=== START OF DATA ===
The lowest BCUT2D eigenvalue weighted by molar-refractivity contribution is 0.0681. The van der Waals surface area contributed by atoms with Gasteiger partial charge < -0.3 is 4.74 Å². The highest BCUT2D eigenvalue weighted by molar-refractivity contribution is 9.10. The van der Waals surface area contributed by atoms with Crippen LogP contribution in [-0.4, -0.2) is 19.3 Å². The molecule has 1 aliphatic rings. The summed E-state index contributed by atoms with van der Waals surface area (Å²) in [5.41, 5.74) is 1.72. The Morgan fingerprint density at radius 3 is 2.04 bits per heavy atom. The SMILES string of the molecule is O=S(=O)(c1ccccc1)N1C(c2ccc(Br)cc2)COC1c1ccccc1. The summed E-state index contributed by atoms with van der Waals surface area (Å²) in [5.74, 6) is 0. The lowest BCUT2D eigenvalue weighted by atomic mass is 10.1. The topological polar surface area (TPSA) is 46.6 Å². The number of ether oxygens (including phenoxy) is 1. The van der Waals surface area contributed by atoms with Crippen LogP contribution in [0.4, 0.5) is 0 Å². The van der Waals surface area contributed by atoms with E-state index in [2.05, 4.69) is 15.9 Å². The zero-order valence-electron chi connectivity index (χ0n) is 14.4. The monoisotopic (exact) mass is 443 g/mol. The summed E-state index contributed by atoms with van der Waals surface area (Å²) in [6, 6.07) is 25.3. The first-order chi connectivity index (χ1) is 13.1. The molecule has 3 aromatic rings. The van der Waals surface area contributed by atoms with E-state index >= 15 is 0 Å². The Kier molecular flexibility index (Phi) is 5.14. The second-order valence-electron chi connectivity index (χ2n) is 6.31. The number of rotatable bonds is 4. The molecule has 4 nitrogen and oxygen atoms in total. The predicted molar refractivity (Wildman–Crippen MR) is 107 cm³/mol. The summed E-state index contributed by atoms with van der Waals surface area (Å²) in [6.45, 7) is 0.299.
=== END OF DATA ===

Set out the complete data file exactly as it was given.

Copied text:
The lowest BCUT2D eigenvalue weighted by molar-refractivity contribution is 0.0681. The van der Waals surface area contributed by atoms with Gasteiger partial charge < -0.3 is 4.74 Å². The highest BCUT2D eigenvalue weighted by molar-refractivity contribution is 9.10. The van der Waals surface area contributed by atoms with Crippen LogP contribution in [-0.4, -0.2) is 19.3 Å². The molecule has 1 aliphatic rings. The summed E-state index contributed by atoms with van der Waals surface area (Å²) in [5.41, 5.74) is 1.72. The Morgan fingerprint density at radius 3 is 2.04 bits per heavy atom. The SMILES string of the molecule is O=S(=O)(c1ccccc1)N1C(c2ccc(Br)cc2)COC1c1ccccc1. The summed E-state index contributed by atoms with van der Waals surface area (Å²) in [5.74, 6) is 0. The lowest BCUT2D eigenvalue weighted by atomic mass is 10.1. The topological polar surface area (TPSA) is 46.6 Å². The number of ether oxygens (including phenoxy) is 1. The van der Waals surface area contributed by atoms with Crippen LogP contribution in [0.4, 0.5) is 0 Å². The van der Waals surface area contributed by atoms with E-state index in [2.05, 4.69) is 15.9 Å². The zero-order valence-electron chi connectivity index (χ0n) is 14.4. The monoisotopic (exact) mass is 443 g/mol. The summed E-state index contributed by atoms with van der Waals surface area (Å²) in [6, 6.07) is 25.3. The first-order chi connectivity index (χ1) is 13.1. The molecule has 3 aromatic rings. The van der Waals surface area contributed by atoms with E-state index >= 15 is 0 Å². The Kier molecular flexibility index (Phi) is 5.14. The second-order valence-electron chi connectivity index (χ2n) is 6.31. The number of rotatable bonds is 4. The molecule has 4 nitrogen and oxygen atoms in total. The predicted molar refractivity (Wildman–Crippen MR) is 107 cm³/mol. The summed E-state index contributed by atoms with van der Waals surface area (Å²) in [6.45, 7) is 0.299.